<bean class="org.springframework.http.converter.ResourceHttpMessageConverter" />
			<bean class="org.springframework.http.converter.FormHttpMessageConverter" />
			<ref bean="MappingJacksonHttpMessageConverter"/>
		</list>
	</property>
</bean>

As you can see, the AnnotationMethodHandlerAdapter is the bean where everything is getting wired into. The messageConverters property contains a list of converters. The last entry is where the MappingJacksonHttpMessageConverter is referenced. Normally it is defined like the beans above it. But since we want to inject our own CustomObjectMapper it is done this way.

Create a JsonSerializer that encodes HTML (using ESAPI)

Now we know our CustomObjectMapper is used, we can start the part where we want to influence the way the jackson framework serializes our objects to JSON. In order to do that we create our own JsonSerializer. Then, we override the serialize method and make sure the provided jsonGenerator is writing our encoded value.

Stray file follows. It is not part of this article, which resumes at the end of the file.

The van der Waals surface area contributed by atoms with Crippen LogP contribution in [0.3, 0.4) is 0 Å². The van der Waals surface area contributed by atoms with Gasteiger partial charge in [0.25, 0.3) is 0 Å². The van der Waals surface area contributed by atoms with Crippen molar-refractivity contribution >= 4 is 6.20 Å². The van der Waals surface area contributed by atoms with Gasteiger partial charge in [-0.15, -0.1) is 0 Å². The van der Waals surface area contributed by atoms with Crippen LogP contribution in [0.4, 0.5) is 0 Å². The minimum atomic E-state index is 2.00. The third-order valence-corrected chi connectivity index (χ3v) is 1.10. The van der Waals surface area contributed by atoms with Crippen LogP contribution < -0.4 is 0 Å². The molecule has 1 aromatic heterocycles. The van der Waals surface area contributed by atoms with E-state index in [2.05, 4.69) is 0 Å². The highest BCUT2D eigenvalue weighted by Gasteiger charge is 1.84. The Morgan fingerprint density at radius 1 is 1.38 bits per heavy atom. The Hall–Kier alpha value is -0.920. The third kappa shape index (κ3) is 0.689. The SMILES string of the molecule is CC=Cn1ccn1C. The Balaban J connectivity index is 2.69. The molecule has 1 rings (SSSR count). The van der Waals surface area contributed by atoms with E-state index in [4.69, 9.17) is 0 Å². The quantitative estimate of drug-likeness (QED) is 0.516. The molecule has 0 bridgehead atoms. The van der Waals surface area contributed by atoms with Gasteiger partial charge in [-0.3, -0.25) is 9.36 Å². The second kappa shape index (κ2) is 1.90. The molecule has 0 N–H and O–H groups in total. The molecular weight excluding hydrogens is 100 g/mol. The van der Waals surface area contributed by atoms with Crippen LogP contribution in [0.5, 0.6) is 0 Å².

Code:

public class JsonHtmlXssSerializer extends JsonSerializer {

   public void serialize(String value, JsonGenerator jsonGenerator, SerializerProvider serializerProvider) throws IOException, JsonProcessingException {
      if (value != null) {
         String encodedValue = encodeHtml(value);
         jsonGenerator.writeString(encodedValue);
      }
   }

}

So this class extends from org.codehaus.jackson.map.JsonSerializer, and implements its own serialize method. The method encodeHtml will use the ESAPI encoding functions to escape HTML.

 

Implementing this is very easy:

   protected String encodeHtml(String html) {
      DefaultEncoder encoder = new DefaultEncoder();
      return encoder.encodeForHTML(html);
   }

The defaultEncoder is from ESAPI allowing us to encode the HTML.

 

Register the JsonSerializer in the CustomObjectMapper

The final step is to register the JsonSerializer within the ObjectMapper used by Spring. Doing that using Jackson 1.7.0 is very easy. Using the provided SimpleModule class we can easily add our own Serializer to the ObjectMapper. We do that by creating our own default constructor, which will register our serializer. Like so:

@Component
public class CustomObjectMapper extends org.codehaus.jackson.map.ObjectMapper {

   public CustomObjectMapper() {
      SimpleModule module = new SimpleModule("HTML XSS Serializer", new Version(1, 0, 0, "FINAL"));
      module.addSerializer(new JsonHtmlXssSerializer());
      this.registerModule(module);
   }
}